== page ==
The data were collected from Eurostat regional statistics. They contain data on 234 NUTS II regions from 24 European countries, of which 22 belong to the European Union, with the addition of the United Kingdom and Norway. NUTS is a nomenclature of territorial units for statistics developed and regulated by the European Union, defining a hierarchical system of regions with three different levels. At the top of the hierarchy are the NUTS 0 regions, referring to countries. The next level is NUTS 1, representing major socioeconomic regions within countries, followed by NUTS 2 regions, which are subdivisions of NUTS 1, and NUTS 3 regions, which are subdivisions of NUTS 2. All data refer to 2012. Regions with no neighbors were excluded (like Portuguese and French islands). Finally, NUTS II London (UK) and Centre (France), were discarded for incongruity of data. The list of countries in the database is in Appendix B.
The description of variables used in this study, together with the expected outcome of the estimated associated coefficient, can be found in Table 1.
Since [31] introduced the knowledge production function, the use of variables related to R&D has become normal when modeling the creation of innovation. Following [27,28,32,33,34] different impacts on the creation of knowledge from expenditure and human resources in R&D were considered according to its source (from the private and business sector, from government, or from universities). It is expected that more R&D expenditure, as well as more full-time R&D employees, will trigger an increase in knowledge creation. Therefore, the expected outcome of the estimated coefficients related to these variables should be positive. However, the literature suggests that this happens only for the R&D resources of the private sector. For both the public sector and universities, the effect of those variables often appears to be negative or statistically negligible (see, e.g., [27,33,35]). This behavior may be explained in the case of universities by the fact that their main contribution to knowledge creation arises in the form of scientific articles and not patents, while for the public sector it may be due to a certain inefficiency of public institutions in the production of knowledge (see [33,34]).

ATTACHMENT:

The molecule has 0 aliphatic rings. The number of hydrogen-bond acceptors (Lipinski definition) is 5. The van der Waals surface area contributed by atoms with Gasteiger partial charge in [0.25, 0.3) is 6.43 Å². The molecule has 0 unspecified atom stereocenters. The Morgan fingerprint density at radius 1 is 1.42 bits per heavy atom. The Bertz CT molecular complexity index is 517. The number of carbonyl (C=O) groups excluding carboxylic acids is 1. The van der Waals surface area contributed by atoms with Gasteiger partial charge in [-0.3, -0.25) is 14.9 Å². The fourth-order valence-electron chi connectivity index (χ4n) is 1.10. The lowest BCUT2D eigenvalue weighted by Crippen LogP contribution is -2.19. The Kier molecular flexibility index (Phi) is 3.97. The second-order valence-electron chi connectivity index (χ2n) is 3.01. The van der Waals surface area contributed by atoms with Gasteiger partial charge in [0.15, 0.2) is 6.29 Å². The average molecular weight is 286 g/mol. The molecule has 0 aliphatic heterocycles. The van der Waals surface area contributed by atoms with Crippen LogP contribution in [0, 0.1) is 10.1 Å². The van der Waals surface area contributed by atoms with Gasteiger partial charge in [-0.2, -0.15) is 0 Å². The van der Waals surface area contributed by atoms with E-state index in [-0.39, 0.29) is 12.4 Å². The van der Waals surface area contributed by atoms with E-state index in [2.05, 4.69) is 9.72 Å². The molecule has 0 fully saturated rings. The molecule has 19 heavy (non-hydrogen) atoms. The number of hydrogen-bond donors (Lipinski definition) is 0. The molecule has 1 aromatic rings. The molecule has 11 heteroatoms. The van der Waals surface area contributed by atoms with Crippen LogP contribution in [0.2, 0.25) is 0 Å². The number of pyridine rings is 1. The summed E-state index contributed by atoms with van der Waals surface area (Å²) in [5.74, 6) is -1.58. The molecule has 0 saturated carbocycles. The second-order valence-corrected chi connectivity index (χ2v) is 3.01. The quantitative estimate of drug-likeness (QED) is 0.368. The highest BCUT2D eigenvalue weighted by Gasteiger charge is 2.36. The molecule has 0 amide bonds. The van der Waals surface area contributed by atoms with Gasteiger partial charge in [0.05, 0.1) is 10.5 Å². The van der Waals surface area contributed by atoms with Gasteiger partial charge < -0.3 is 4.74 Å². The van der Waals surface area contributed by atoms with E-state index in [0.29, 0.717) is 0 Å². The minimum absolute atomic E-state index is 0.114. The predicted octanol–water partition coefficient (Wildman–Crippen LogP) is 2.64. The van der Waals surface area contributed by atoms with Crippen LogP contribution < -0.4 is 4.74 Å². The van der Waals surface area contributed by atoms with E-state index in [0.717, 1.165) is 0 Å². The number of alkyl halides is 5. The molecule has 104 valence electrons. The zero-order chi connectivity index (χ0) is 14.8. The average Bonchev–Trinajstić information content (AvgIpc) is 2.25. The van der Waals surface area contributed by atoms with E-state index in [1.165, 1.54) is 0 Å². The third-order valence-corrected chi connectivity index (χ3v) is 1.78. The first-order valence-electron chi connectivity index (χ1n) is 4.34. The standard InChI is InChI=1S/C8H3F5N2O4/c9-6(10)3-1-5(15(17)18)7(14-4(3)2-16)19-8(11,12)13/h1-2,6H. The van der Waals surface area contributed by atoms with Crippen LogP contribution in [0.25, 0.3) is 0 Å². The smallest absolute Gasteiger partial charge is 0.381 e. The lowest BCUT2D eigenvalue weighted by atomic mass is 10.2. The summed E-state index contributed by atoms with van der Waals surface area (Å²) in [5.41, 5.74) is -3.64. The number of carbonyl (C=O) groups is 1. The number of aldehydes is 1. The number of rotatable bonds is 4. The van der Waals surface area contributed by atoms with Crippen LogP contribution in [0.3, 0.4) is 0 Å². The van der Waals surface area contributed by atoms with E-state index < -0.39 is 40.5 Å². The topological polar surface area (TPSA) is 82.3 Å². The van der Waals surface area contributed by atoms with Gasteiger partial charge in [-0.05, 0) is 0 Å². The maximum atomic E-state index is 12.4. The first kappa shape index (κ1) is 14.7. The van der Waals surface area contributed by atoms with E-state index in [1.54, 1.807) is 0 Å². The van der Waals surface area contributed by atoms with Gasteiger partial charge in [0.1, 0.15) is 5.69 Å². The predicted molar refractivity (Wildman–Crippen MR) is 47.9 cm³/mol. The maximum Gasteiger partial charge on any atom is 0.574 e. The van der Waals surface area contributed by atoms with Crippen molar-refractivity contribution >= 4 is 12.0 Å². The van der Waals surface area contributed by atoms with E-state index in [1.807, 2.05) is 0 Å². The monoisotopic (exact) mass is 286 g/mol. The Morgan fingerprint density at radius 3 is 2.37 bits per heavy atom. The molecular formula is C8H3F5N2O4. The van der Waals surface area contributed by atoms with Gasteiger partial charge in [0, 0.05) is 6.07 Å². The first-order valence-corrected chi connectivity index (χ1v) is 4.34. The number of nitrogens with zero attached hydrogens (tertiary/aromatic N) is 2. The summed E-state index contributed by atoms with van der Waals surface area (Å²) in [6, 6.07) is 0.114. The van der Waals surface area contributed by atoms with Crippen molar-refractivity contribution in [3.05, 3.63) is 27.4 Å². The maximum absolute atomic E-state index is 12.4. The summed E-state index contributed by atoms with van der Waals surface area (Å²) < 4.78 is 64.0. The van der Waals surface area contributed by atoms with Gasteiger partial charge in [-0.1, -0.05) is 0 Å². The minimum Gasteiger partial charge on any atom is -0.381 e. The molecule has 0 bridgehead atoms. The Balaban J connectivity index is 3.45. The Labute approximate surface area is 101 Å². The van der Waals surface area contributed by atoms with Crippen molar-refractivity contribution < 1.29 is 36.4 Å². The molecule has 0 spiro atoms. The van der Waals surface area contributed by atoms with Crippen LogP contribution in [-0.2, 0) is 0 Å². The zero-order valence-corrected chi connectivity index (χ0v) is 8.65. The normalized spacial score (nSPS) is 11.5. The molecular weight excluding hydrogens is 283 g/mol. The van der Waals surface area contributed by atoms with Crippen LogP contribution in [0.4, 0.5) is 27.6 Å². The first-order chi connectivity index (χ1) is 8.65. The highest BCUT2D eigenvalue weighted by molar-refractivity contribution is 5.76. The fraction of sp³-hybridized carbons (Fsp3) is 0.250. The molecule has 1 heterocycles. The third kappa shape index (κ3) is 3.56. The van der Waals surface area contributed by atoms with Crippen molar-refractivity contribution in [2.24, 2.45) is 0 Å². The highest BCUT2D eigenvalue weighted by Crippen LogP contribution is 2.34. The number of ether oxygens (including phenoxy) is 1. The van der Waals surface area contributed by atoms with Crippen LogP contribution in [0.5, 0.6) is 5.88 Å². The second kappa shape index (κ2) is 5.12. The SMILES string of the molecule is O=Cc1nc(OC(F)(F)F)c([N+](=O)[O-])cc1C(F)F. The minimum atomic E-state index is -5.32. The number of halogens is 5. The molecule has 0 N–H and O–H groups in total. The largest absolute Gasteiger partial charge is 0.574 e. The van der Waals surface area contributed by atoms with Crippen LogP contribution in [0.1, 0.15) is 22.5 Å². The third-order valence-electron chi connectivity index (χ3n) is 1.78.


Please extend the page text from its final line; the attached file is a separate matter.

Three variables aiming to capture the effect of the “innovative environment” are considered. The first is the percentage of graduates in the population between 25 and 65 years old, proxying the level of education of the population in the region. The second is GDP per capita, which proxies the technological sophistication and the size of the economy. Finally, the third is the tuberculosis mortality rate, considered as a proxy for the level of poverty of the inhabitants, as several studies relate tuberculosis with poverty (see, for example, [33]). It is expected that a better socioeconomic environment will boost innovation (as in [33]). In addition, the number of inhabitants was defined as the control variable. Table 2 includes the descriptive statistics of the variables used in this study. Additionally, we note that 6% of the regions in the sample registered no patents.
The correlation matrix of these variables is shown in Table A11 of Appendix B. Pairwise correlations between explanatory variables do not exceed the common threshold of 0.8, as recommended in [36], which leads us to not anticipate collinearity problems in estimation.

4.2. Exploratory Spatial Analysis

Analyzing the spatial distribution map of the variable Pat per quartile in Figure A1 in Appendix B, we see the existence of a cluster effect, with a concentration of patenting taking place in Central Europe, Southern England, and Scandinavia, with the number of new patents in Southern and Eastern Europe being modest. On the other hand, Moran’s I test for spatial autocorrelation, applied to patents, shows a value for the test statistic equal to 0.6045, with a p-value equal to 0.000, denoting evidence of positive spatial dependence. This conclusion is supported by the Moran diagram (Figure A2 in Appendix B). Analyzing the latter, it is worth noting that most of the observations are in the 1st and 3rd quadrant, and therefore, the majority of regions with a higher (smaller) number of new patents have neighboring regions where this number is also higher (smaller). Analyzing the LISA3 indicators in Figure A3 of Appendix B, we see two high patent clusters in Central Europe and Scandinavia, together with low patent clusters in the Iberian Peninsula and Eastern Europe. It is also possible to identify two other clusters where patenting tends to be low, northern Britain and southern Italy. Figure A4 of Appendix B shows the LISA significance map, inferring that the results are more significant concerning the Central European, Iberian Peninsula, and Eastern Europe clusters.

4.3. Estimation Results

Equation (7) is estimated with the introduced SAR-PPML 1stStep-ML estimator. For comparative purposes, the results obtained with the alternative estimator from [12], the SAR-PPML 1stStep-OLS, are presented as well.
In SAR-PPML 1stStep-OLS an ad hoc constant (c = 1) was added when patents were 0.